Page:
Reference: Samuel, The Books Of
One book in Hebrew; the Septuagint divided it into two. The Talmud (A.D. 500) is the earliest authority that ascribes the book to Samuel (Baba Bathra 14:2). The Hebrew give it his name because its first part treats of his birth, life, and work. His death recorded in 1 Samuel 25 proves he did not write it all. The Talmud's view, adopted by learned Christian fathers, may be true of the first 24 chapters. That Samuel wrote memoirs, which Nathan the prophet and Gad the seer supplemented, appears from 1Ch 29:29; "now the acts ("history": dibrei) of David the king, first and last, behold they are written in the book ("history": dibrei) of Samuel the seer, and in the book ("history") of Nathan the prophet, and in the book ("history") of Gad the seer." Nehemiah is said in 2Ma 2:13 to have "gathered together the acts in the kings and the prophets." The internal notices favor a date of the memoirs used in compiling 1 and 2 Samuel before the due organization of the temple and Mosaic ritual.
For sacrifices are mentioned with tacit approval, or at least without apology, at other places (Mizpeh, Ramah, Bethel, and Araunah's threshing floor) than before the door of the tabernacle or temple, the only place permitted by the law (1Sa 7:9-10,17; 9:13; 10:3; 14:35; 2Sa 24:18-25). On the contrary the writer of 1 and 2 Kings stigmatizes the high places to Jehovah and blames the kings who sanctioned or connived at them (1Ki 15:14; 22:43; 2Ki 12:3; 14:4; 15:4,35; 16:4; 21:3). In the disestablishment of the Mosaic ritual consequent on the Philistine capture of the ark, and in the unsettled times that followed, even the godly followed Moses less strictly. Hence he is but twice mentioned in all Samuel, and then only as joined with Aaron in delivering Israel out of Egypt; the law is never mentioned (1Sa 12:6,8).
In Joshua "Moses" occurs 56 times; in Chronicles, Ezra, and Nehemiah, after the captivity, when a return to the Mosaic standard, was the watchword of the civil and religious restoration, 31 times; in Kings, ten times; in the unsettled era of Judges, three times. Its early date is also implied by its purity of Hebrew as compared with the so-called Chaldaisms of Kings and the still more alloyed language of Chronicles. The passage (1Sa 27:6) "Ziklag pertaineth unto the kings of Judah unto this day" implies the division between the kingdoms of Israel and Judah, but this is probably the comment of the last reviser. If it be the compiler's, then the compilation was made subsequently to the division. Though it does not record David's death it certainly takes it for granted (2Sa 5:5). This passage favors the view that the composition was shortly after his death.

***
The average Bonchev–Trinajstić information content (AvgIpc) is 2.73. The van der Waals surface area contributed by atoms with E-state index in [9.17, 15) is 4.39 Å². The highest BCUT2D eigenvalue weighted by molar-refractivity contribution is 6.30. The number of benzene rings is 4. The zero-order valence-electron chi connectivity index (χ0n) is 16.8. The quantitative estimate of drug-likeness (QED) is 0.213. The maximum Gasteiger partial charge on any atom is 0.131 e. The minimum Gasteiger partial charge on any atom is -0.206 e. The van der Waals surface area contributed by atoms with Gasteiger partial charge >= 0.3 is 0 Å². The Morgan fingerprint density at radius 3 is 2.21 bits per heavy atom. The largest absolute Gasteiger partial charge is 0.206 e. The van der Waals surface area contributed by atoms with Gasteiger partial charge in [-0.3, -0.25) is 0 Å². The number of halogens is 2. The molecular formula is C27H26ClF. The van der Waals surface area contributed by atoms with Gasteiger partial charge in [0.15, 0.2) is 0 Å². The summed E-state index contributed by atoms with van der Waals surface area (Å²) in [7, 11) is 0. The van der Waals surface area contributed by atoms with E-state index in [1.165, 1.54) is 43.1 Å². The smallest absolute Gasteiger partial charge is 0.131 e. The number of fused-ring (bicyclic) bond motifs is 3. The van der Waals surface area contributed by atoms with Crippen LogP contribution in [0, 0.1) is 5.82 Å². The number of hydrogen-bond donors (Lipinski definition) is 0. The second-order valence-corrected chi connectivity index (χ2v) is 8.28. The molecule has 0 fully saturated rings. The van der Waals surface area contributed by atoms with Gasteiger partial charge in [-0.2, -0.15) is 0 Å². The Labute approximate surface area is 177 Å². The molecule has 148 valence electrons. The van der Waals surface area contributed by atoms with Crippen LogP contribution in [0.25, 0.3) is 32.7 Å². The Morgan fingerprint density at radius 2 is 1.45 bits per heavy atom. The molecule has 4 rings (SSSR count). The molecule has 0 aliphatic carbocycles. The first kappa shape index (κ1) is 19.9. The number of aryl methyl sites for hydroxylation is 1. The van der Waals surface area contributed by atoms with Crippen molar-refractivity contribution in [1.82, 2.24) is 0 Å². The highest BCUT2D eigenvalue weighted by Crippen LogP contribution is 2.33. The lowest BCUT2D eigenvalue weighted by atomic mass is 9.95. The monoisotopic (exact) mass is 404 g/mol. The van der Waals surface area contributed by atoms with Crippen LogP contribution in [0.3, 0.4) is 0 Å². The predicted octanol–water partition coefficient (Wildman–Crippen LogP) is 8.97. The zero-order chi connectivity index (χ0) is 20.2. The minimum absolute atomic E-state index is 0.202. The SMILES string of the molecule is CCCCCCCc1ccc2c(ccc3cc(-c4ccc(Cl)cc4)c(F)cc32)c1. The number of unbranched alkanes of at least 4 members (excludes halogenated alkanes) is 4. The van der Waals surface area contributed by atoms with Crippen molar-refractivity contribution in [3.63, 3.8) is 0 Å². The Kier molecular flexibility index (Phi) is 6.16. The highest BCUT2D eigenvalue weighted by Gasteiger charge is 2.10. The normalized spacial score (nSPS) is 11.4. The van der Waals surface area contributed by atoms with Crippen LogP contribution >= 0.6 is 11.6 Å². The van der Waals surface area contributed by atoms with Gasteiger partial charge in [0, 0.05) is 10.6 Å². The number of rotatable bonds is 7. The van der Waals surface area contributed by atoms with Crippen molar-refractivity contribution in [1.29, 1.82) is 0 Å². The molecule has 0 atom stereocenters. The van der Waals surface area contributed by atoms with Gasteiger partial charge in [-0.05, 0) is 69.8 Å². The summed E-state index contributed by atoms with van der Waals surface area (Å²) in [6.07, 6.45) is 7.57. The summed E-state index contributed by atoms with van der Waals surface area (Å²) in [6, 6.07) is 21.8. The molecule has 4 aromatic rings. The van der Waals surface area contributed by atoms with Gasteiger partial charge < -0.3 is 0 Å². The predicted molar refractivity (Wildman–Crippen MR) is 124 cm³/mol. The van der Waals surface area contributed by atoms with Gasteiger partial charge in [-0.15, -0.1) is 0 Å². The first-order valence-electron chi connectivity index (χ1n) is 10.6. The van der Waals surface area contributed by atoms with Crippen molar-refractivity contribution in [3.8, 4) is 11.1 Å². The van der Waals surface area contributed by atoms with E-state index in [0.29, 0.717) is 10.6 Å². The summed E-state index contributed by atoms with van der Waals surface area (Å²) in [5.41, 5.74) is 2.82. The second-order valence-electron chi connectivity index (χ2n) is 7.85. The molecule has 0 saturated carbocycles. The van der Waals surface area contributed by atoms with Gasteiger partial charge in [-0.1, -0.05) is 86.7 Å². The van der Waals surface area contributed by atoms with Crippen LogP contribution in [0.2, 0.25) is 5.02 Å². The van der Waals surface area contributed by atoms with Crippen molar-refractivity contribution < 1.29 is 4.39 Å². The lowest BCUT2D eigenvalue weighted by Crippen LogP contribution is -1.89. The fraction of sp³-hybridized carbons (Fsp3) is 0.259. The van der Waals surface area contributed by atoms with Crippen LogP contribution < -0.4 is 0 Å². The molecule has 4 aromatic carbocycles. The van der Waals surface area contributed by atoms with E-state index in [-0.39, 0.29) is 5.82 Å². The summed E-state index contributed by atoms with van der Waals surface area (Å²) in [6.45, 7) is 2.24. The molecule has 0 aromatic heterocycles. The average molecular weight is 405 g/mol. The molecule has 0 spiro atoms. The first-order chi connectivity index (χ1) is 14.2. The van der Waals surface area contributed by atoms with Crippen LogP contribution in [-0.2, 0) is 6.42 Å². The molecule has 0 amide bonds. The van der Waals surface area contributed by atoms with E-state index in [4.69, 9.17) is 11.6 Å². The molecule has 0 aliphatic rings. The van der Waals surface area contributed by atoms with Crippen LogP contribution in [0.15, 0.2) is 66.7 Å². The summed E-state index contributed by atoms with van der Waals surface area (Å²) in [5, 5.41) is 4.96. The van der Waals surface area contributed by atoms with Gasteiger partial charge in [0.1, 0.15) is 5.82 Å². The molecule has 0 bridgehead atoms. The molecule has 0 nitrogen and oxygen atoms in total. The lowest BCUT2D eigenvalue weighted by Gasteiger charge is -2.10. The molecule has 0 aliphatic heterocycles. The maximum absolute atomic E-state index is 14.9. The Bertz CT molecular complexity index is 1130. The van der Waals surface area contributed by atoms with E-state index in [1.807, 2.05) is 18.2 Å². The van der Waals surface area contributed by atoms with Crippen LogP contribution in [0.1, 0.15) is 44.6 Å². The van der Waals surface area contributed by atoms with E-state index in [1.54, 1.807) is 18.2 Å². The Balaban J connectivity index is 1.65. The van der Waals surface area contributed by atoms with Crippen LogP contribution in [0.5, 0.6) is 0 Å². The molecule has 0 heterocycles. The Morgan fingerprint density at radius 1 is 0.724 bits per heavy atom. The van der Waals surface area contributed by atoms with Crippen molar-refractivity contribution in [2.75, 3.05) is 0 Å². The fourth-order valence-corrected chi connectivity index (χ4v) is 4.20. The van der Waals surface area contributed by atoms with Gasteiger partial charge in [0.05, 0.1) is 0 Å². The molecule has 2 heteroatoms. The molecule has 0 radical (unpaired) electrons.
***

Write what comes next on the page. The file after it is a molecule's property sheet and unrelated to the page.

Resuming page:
That the composer used various existing materials appears from the distinct, but not irreconcilable, accounts of Saul's first acquaintance with David (1Sa 16:14-23; 17:55-58), also of Saul's death (1Sa 31:2-6,8-13; 2Sa 1:2-12), also of the origin of the proverb "is Saul also among the prophets?" (1Sa 10:9-12; 19:22-24). (See DAVID.) Summaries or endings of different memoirs incorporated by the composer appear in 1Sa 7:15-17; 14:47-52; 2Sa 8:15-18. The only book quoted is the Book of Jasher ("the upright", namely, "nation"), 2Sa 1:18, the bow song or elegy over Saul and Jonathan; once elsewhere (Jos 10:13).
The allusion to "the Lord's king and His anointed" (1Sa 2:10) does not imply that kings already existed, and that therefore this is not Hannah's genuine utterance (for she lived before any king in Israel), but prophetically points on to the necessary culmination of God's kingdom in the coming Messiah, and in David His typical forefather. Probably an inspired member of the schools of the prophets composed the book, incorporating in abridged form existing memoirs and records; so thought Theodoret, Athanasius, and Gregory. A recorder, remembrancer, or chronicler (mazkir) is first mentioned in David's reign (2Sa 8:16; 20:24). The details as to David in Bathsheba's affair, and of Amnon and Tamar, etc., etc., must have been furnished by contemporary memoirs written By persons having intimate access to the royal family. Prophets are prominent in Samuel.
Levites are mentioned only twice (1 Samuel 6; 2Sa 15:24), but thirty times in 1 Chronicles alone, containing David's history. The inspired author being of the prophetic schools naturally embodies Nathan's memoir as to his dealing with David in the Bathsheba sin, and in respect to the promise of permanence to his seed and throne (2 Samuel 7; 12), and Gad's dealing with him at the time of the plague (2 Samuel 24; also 1Sa 22:5). The phrase "Lord of hosts," 62 times found in Isaiah, occurs twice as often in Samuel as in all the other Old Testament histories put together. An undesigned coincidence confirming both occurs between 1Ch 10:12 (which omits notice of the burning), the men of Jabesh Gilead "buried Saul's and his son's bones," and 1Sa 31:12, "they burnt the bodies"; the bones in fragments alone remained after the burning.
Hannah's song must have been preserved by Samuel and incorporated by the compiler. The latter too derived from records David's elegies, 2Sa 1:19-27; 3:33-34; David's psalm, 2Sa 22:2-51; and his last words, 2Sa 23:1-8. Samuel contains, but Chronicles omit, David's kindness to Mephibosheth (2 Samuel 9); the story of Bathsheba (2 Samuel 11; 12); Absalom's rebellion (2 Samuel 13); the Gibeonites hanging Saul's seven sons (2 Samuel 21); the war with the Philistines (2Sa 21:15-17); David's song (2 Samuel 22), and last words (2 Samuel 23). Dates are seldom given. The period included is somewhat under 155 years, 1171-1015 B.C. The internal evidence of places, times, etc., accords with truthfulness. Christ stamps Samuel as canonical (Mt 12:1-4; compare Ac 3:24; Heb 11:32).